See the world!

I have a new resolution: See the world.

It’s not what you think. I’m not planning to reallocate my resources so I can go explore ruins or exotic islands and rain forests and teeming cities.

No: I aim to see the world.

I resolve to look around me and see not just the sleeping dogs and dust bunnies but the way the sun brightens and nourishes everything it touches — and the rain, too, in its turn. I plan to be aware of how the air fills my lungs differently when I consciously take in a breath as opposed to leaving the automatic pilot in control.

I plan to notice the echinacea and the compass plants that have bloomed in recent days, and I intend to watch the bees and the beetles visit the new flowers to do their thing. I plan to watch the pelicans fly high overhead and contemplate what they see from their vantage point.

When I resolve to see the world, I expect to see things that sadden as much as delight me, but I expect most of all to see things that fascinate me, for the world is nothing if not fascinating. See how much there is to see! Perhaps that’s why our eyes glaze over and we forget to look: There is just so much, and when we try to see it all, our senses overload. But how much we miss when we pass over and shut it down!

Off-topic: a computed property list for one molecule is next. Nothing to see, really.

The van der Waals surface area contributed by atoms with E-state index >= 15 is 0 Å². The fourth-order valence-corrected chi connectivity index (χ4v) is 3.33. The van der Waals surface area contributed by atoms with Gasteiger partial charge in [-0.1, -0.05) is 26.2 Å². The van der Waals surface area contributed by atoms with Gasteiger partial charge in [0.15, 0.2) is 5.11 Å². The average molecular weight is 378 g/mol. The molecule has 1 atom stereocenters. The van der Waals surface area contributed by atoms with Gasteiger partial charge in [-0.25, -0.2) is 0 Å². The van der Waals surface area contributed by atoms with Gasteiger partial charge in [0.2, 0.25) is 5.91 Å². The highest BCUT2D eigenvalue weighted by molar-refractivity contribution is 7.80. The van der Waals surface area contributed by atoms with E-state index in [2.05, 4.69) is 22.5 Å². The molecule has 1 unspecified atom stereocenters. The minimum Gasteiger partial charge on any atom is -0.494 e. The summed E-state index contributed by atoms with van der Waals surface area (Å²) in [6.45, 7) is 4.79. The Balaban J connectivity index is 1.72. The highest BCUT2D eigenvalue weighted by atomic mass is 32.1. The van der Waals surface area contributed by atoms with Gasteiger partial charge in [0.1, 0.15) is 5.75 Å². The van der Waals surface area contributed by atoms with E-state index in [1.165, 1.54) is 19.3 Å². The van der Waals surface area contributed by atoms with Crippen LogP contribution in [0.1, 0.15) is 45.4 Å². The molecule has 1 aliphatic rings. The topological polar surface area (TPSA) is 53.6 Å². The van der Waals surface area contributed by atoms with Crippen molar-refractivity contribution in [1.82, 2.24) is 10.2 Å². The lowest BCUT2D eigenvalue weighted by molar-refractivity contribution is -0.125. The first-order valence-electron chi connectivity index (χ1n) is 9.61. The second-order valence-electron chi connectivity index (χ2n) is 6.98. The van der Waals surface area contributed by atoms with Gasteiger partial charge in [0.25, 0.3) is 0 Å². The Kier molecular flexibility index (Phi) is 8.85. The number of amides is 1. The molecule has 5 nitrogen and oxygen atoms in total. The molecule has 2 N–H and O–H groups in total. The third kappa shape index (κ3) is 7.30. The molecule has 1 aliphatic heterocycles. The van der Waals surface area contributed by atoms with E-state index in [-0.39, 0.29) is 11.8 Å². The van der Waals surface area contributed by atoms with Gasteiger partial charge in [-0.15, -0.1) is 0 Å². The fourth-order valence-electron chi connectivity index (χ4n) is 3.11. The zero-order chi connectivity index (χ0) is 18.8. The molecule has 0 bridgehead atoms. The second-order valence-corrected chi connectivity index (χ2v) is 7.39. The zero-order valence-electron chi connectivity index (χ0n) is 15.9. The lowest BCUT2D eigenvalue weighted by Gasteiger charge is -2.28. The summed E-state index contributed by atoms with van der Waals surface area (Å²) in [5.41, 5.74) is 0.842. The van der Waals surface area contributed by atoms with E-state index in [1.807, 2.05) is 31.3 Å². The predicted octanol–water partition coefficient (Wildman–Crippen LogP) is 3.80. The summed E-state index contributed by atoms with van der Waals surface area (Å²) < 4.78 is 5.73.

I’m not talking about the sensory overload from doom-scrolling and media shouting and artificial intelligence and algorithms — no, I’m talking about what I see when I lift my eyes from the screen to the hills, to the sky, and to the wonders right next to me, just beyond my reach, whether it’s a rabbit frozen in my back yard hoping I don’t see or it’s a weed growing between the cracks in an ancient sidewalk.

See the world! I’m not talking about taking a journey through soul-sapping airports for hours and days to see what there is to see far, far away, although you’re certainly welcome to do so. I’m talking about seeing the world where you’re planted, being aware of the wonder and the beauty and, yes, the appalling and the ugly, the right here and the right now.

We grow accustomed to our surroundings, to our world, to our quotidian, so much so that we stop seeing it, and in doing so we rob ourselves of life itself. We are meant to see the world — every part of it, every second — and to drink it in, and savor it, and change what we can and accept what we can’t, but to see it all.

Look! Taste and see! Isn’t it fascinating?

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